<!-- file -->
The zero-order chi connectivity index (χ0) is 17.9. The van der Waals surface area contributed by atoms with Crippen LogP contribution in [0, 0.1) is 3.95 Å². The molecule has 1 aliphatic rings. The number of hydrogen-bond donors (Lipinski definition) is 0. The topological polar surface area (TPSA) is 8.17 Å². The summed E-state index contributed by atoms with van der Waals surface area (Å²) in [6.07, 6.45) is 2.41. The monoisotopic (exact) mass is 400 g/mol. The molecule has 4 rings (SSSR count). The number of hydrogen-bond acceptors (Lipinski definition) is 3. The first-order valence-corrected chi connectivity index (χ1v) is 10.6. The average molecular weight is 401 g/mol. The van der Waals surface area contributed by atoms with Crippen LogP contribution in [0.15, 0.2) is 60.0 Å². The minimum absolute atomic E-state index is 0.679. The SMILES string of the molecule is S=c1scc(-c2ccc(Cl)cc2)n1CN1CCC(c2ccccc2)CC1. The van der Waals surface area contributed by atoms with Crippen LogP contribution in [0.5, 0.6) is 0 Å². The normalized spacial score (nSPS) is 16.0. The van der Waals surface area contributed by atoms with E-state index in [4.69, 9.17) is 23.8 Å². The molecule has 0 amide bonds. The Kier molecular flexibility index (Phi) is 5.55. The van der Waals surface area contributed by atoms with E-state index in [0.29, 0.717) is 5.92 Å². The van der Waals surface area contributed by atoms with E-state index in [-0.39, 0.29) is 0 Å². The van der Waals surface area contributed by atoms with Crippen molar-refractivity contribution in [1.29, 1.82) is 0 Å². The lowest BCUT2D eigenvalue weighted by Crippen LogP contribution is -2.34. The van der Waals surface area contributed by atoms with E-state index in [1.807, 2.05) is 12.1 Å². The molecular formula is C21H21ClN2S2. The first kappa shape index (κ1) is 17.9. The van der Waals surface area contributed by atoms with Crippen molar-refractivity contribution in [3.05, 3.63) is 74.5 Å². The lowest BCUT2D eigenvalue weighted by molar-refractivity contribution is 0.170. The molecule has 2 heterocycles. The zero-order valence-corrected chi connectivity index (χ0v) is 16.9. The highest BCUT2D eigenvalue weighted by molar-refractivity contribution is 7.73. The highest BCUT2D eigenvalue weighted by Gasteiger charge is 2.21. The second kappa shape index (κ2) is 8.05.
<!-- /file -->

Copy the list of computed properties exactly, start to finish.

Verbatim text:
The zero-order chi connectivity index (χ0) is 17.9. The van der Waals surface area contributed by atoms with Crippen LogP contribution in [0, 0.1) is 3.95 Å². The molecule has 1 aliphatic rings. The number of hydrogen-bond donors (Lipinski definition) is 0. The topological polar surface area (TPSA) is 8.17 Å². The summed E-state index contributed by atoms with van der Waals surface area (Å²) in [6.07, 6.45) is 2.41. The monoisotopic (exact) mass is 400 g/mol. The molecule has 4 rings (SSSR count). The number of hydrogen-bond acceptors (Lipinski definition) is 3. The first-order valence-corrected chi connectivity index (χ1v) is 10.6. The average molecular weight is 401 g/mol. The van der Waals surface area contributed by atoms with Crippen LogP contribution in [0.15, 0.2) is 60.0 Å². The minimum absolute atomic E-state index is 0.679. The SMILES string of the molecule is S=c1scc(-c2ccc(Cl)cc2)n1CN1CCC(c2ccccc2)CC1. The van der Waals surface area contributed by atoms with Crippen LogP contribution in [0.5, 0.6) is 0 Å². The normalized spacial score (nSPS) is 16.0. The van der Waals surface area contributed by atoms with E-state index in [4.69, 9.17) is 23.8 Å². The molecule has 0 amide bonds. The Kier molecular flexibility index (Phi) is 5.55. The van der Waals surface area contributed by atoms with E-state index in [0.29, 0.717) is 5.92 Å². The van der Waals surface area contributed by atoms with E-state index in [-0.39, 0.29) is 0 Å². The van der Waals surface area contributed by atoms with Crippen molar-refractivity contribution in [1.29, 1.82) is 0 Å². The lowest BCUT2D eigenvalue weighted by Crippen LogP contribution is -2.34. The van der Waals surface area contributed by atoms with E-state index in [1.807, 2.05) is 12.1 Å². The molecular formula is C21H21ClN2S2. The first kappa shape index (κ1) is 17.9. The van der Waals surface area contributed by atoms with Crippen molar-refractivity contribution in [3.05, 3.63) is 74.5 Å². The lowest BCUT2D eigenvalue weighted by molar-refractivity contribution is 0.170. The molecule has 2 heterocycles. The zero-order valence-corrected chi connectivity index (χ0v) is 16.9. The highest BCUT2D eigenvalue weighted by molar-refractivity contribution is 7.73. The highest BCUT2D eigenvalue weighted by Gasteiger charge is 2.21. The second kappa shape index (κ2) is 8.05.